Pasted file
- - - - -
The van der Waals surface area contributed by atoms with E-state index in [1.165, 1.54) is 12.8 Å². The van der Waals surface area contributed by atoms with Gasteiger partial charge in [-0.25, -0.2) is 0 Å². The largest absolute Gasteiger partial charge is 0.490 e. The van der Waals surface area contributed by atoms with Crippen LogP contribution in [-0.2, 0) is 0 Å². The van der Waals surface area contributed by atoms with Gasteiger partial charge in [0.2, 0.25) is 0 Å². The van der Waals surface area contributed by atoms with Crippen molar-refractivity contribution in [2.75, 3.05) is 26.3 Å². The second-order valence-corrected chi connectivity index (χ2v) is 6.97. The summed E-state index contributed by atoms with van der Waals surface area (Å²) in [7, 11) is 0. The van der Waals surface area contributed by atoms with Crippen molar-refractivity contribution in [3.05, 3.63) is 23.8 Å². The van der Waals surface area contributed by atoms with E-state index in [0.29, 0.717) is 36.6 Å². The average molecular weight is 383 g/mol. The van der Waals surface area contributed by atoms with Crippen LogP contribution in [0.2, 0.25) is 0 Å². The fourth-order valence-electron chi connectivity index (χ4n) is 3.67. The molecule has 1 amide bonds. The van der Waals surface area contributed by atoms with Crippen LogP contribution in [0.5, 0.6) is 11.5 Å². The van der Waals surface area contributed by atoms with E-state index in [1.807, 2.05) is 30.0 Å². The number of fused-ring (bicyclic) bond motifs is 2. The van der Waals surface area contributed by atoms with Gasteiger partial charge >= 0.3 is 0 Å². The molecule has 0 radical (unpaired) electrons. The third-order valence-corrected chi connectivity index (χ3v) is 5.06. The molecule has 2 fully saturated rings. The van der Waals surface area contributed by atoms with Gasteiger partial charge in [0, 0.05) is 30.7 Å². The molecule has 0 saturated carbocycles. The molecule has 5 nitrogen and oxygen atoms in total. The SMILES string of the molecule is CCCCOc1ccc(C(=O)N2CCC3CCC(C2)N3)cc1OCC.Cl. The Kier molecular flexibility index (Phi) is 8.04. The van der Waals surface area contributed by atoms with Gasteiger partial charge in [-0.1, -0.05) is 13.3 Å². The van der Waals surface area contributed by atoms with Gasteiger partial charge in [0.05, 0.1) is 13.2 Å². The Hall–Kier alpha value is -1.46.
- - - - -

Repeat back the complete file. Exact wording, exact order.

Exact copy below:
The van der Waals surface area contributed by atoms with E-state index in [1.165, 1.54) is 12.8 Å². The van der Waals surface area contributed by atoms with Gasteiger partial charge in [-0.25, -0.2) is 0 Å². The largest absolute Gasteiger partial charge is 0.490 e. The van der Waals surface area contributed by atoms with Crippen LogP contribution in [-0.2, 0) is 0 Å². The van der Waals surface area contributed by atoms with Gasteiger partial charge in [0.2, 0.25) is 0 Å². The van der Waals surface area contributed by atoms with Crippen molar-refractivity contribution in [2.75, 3.05) is 26.3 Å². The second-order valence-corrected chi connectivity index (χ2v) is 6.97. The summed E-state index contributed by atoms with van der Waals surface area (Å²) in [7, 11) is 0. The van der Waals surface area contributed by atoms with Crippen molar-refractivity contribution in [3.05, 3.63) is 23.8 Å². The van der Waals surface area contributed by atoms with E-state index in [0.29, 0.717) is 36.6 Å². The average molecular weight is 383 g/mol. The van der Waals surface area contributed by atoms with Crippen LogP contribution in [0.2, 0.25) is 0 Å². The fourth-order valence-electron chi connectivity index (χ4n) is 3.67. The molecule has 1 amide bonds. The van der Waals surface area contributed by atoms with Crippen LogP contribution in [0.5, 0.6) is 11.5 Å². The van der Waals surface area contributed by atoms with E-state index in [1.807, 2.05) is 30.0 Å². The number of fused-ring (bicyclic) bond motifs is 2. The van der Waals surface area contributed by atoms with Gasteiger partial charge >= 0.3 is 0 Å². The molecule has 0 radical (unpaired) electrons. The third-order valence-corrected chi connectivity index (χ3v) is 5.06. The molecule has 2 fully saturated rings. The van der Waals surface area contributed by atoms with Gasteiger partial charge in [0, 0.05) is 30.7 Å². The molecule has 0 saturated carbocycles. The molecule has 5 nitrogen and oxygen atoms in total. The SMILES string of the molecule is CCCCOc1ccc(C(=O)N2CCC3CCC(C2)N3)cc1OCC.Cl. The Kier molecular flexibility index (Phi) is 8.04. The van der Waals surface area contributed by atoms with Gasteiger partial charge in [-0.1, -0.05) is 13.3 Å². The van der Waals surface area contributed by atoms with Gasteiger partial charge in [0.05, 0.1) is 13.2 Å². The Hall–Kier alpha value is -1.46.